The Jazz Theologian

The Jazz Theologian


Ralph & Louis

posted by Robert Gelinas

It’s been a couple of weeks since my last post…I’ve been doing a little traveling and speaking, but now I’m back to my normal life.

Invisibleman2

A final quote (for now) from "Invisible Man" and a question that I’d like your help with.

The unnamed narrator of Ellison’s masterpiece describes Louis Armstrong in the following way…

"Perhaps I like Louis Armstrong because he’s made poetry out of being invisible.  I think it must be because he’s unaware that he is invisible.  And my own grasp of invisibility aids me to understand his music."

Louisarm

Do any of you have insight as to why Ellison describes this jazz pioneer in this manner?



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Pete Gall

posted July 31, 2006 at 10:20 pm


You don’t think Ellison could have come up with “Struttin’ with some barbecue”?
I don’t know any of the background on Armstrong, so all I can do is take the face value of his music and make a guess.
There’s a Garrison Keillor story found within The Book of Guys (a better book to listen to than read, again) about a cowboy who gets tired of life on the trail and moves into town, but then he gets angry when the neighbors complain about his yodeling, so he hits the trail again. Same stuff happens with women – town or trail, back and forth. He’s miserable and continually stuck in between, flipping back and forth.
Late in the story he runs into a man in a bar – in Missouri I believe. The man is famous for having written these great cowboy songs – the stuff that makes the cowboy ache for the trail – the romanticized stuff about “when I return to Colorado” and such. The cowboy asks the song-writer what the secret is – how can the song-writer offer such inspiration.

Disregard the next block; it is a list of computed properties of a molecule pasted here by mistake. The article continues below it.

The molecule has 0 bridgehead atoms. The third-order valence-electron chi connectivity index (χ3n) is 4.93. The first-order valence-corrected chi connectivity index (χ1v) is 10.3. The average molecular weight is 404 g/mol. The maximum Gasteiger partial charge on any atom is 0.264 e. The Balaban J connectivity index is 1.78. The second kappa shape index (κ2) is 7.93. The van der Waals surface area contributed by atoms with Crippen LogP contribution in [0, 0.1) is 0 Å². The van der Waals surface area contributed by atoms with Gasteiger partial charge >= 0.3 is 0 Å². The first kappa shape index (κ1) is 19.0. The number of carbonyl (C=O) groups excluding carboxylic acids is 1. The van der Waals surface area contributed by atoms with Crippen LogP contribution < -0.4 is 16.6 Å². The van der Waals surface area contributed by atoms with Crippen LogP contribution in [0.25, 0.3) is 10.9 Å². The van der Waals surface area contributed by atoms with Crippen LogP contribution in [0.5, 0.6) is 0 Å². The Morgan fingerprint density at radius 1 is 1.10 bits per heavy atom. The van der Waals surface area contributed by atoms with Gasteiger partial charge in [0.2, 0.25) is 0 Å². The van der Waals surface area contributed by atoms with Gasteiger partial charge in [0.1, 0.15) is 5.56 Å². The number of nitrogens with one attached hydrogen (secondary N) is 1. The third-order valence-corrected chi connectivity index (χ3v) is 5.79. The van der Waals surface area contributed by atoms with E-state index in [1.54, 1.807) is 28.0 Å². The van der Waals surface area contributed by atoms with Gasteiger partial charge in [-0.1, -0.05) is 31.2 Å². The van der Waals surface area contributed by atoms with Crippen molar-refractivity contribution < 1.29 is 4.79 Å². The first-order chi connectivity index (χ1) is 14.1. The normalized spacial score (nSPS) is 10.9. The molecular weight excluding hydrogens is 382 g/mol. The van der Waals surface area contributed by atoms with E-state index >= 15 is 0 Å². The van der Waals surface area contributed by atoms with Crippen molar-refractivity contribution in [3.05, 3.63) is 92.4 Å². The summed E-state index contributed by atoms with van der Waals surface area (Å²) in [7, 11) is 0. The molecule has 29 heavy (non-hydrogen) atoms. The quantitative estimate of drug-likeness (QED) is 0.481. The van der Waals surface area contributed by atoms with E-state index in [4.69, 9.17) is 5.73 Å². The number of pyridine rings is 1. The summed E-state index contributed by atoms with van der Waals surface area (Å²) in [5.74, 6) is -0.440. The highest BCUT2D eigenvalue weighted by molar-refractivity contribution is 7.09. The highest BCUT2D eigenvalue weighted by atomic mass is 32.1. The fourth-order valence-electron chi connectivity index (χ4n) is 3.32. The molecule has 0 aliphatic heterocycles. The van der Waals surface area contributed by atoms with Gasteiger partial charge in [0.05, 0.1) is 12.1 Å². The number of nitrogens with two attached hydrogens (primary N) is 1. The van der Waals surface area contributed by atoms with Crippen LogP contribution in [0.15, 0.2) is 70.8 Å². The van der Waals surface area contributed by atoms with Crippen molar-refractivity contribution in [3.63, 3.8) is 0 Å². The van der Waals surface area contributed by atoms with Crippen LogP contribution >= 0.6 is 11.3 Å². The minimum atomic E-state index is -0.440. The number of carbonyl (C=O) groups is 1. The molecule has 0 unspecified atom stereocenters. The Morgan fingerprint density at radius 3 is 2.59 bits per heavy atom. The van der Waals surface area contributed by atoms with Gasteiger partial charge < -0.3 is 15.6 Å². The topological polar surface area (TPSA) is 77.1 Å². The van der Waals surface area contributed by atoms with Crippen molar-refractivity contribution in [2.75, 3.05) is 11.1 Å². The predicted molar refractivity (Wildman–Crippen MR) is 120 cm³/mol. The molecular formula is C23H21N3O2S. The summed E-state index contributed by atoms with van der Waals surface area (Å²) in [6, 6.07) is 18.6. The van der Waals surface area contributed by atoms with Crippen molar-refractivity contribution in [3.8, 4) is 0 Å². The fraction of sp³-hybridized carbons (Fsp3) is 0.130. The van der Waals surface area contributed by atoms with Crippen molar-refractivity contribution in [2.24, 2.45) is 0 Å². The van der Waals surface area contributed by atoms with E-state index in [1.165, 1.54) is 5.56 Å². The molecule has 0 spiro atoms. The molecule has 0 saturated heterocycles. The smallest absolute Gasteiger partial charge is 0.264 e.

The song-writer says something like, “Well, I haven’t been in Colorado for over 30 years, if that’s a clue.”
It was easier for me to conceive of Zionsville – to love it or care for it or hope for it – removed from it. The closer I get to it, the more I get sucked into it, the harder it becomes for me to offer it whatever I may have to offer it.
I become too aware of the “blindness” there – the reciprocal frustration to, and cause of, Ellison’s invisibility.
There’s something about distance or blocking or denying or refusing to look at the real, real stuff that allows a person to make poetry out of the remembered real.
And there’s something about being the cowboy – or Ellison – tied ever so close to the real, that makes a person better able to interact with symbols offered by the poet, or the musician.
Ellison probably got more from Armstrong’s music than Armstrong did. You and I may well have gotten more from Ellison’s work than Ellison did. I sure have experienced readers who’ve gotten more from my book than I did…who got more from reading about my experiences in their stylized memory version, than I got from the experiences.
In his book Doors of Perception (page 29), Aldous Huxley wrote, “However expressive, symbols can never be the things they stand for.” We can talk about The Cross as an exception to that some time, but I think Armstrong or the cowboy song-writer make the symbols, and Ellison and the cowboy find the symbols as gloss on the things for which those symbols stand.



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fernando

posted August 1, 2006 at 1:49 am


Wow, it is a while since I read this book, you’ve inspired me to hunt it out again.
My inclination is to suggest that Ellison is saying Armstrong put his “invisibilty” to music without really critically thinking about it.
In terms of a Johari Window, Armstrong was blind (window 2) to his invisibility, even though Ellison’s narrator can see it (and probably so too could Armstrong’s peers.



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